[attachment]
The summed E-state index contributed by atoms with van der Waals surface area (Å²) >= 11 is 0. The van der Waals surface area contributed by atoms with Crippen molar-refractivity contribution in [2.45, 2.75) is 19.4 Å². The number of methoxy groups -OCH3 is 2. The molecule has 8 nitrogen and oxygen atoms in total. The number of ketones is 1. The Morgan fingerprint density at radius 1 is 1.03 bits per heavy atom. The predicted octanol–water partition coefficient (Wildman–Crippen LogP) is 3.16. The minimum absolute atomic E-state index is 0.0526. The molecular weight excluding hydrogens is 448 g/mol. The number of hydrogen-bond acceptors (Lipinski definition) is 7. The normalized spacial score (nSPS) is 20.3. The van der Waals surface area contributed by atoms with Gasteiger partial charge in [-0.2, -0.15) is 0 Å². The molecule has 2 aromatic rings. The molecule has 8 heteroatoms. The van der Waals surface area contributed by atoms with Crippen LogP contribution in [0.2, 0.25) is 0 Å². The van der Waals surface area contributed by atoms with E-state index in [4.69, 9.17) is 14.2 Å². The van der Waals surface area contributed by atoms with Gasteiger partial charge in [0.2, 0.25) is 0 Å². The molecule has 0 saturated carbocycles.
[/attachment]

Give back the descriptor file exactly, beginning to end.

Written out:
The summed E-state index contributed by atoms with van der Waals surface area (Å²) >= 11 is 0. The van der Waals surface area contributed by atoms with Crippen molar-refractivity contribution in [2.45, 2.75) is 19.4 Å². The number of methoxy groups -OCH3 is 2. The molecule has 8 nitrogen and oxygen atoms in total. The number of ketones is 1. The Morgan fingerprint density at radius 1 is 1.03 bits per heavy atom. The predicted octanol–water partition coefficient (Wildman–Crippen LogP) is 3.16. The minimum absolute atomic E-state index is 0.0526. The molecular weight excluding hydrogens is 448 g/mol. The number of hydrogen-bond acceptors (Lipinski definition) is 7. The normalized spacial score (nSPS) is 20.3. The van der Waals surface area contributed by atoms with Gasteiger partial charge in [-0.2, -0.15) is 0 Å². The molecule has 2 aromatic rings. The molecule has 8 heteroatoms. The van der Waals surface area contributed by atoms with Crippen LogP contribution in [0.2, 0.25) is 0 Å². The van der Waals surface area contributed by atoms with E-state index in [4.69, 9.17) is 14.2 Å². The van der Waals surface area contributed by atoms with Gasteiger partial charge in [0.2, 0.25) is 0 Å². The molecule has 0 saturated carbocycles.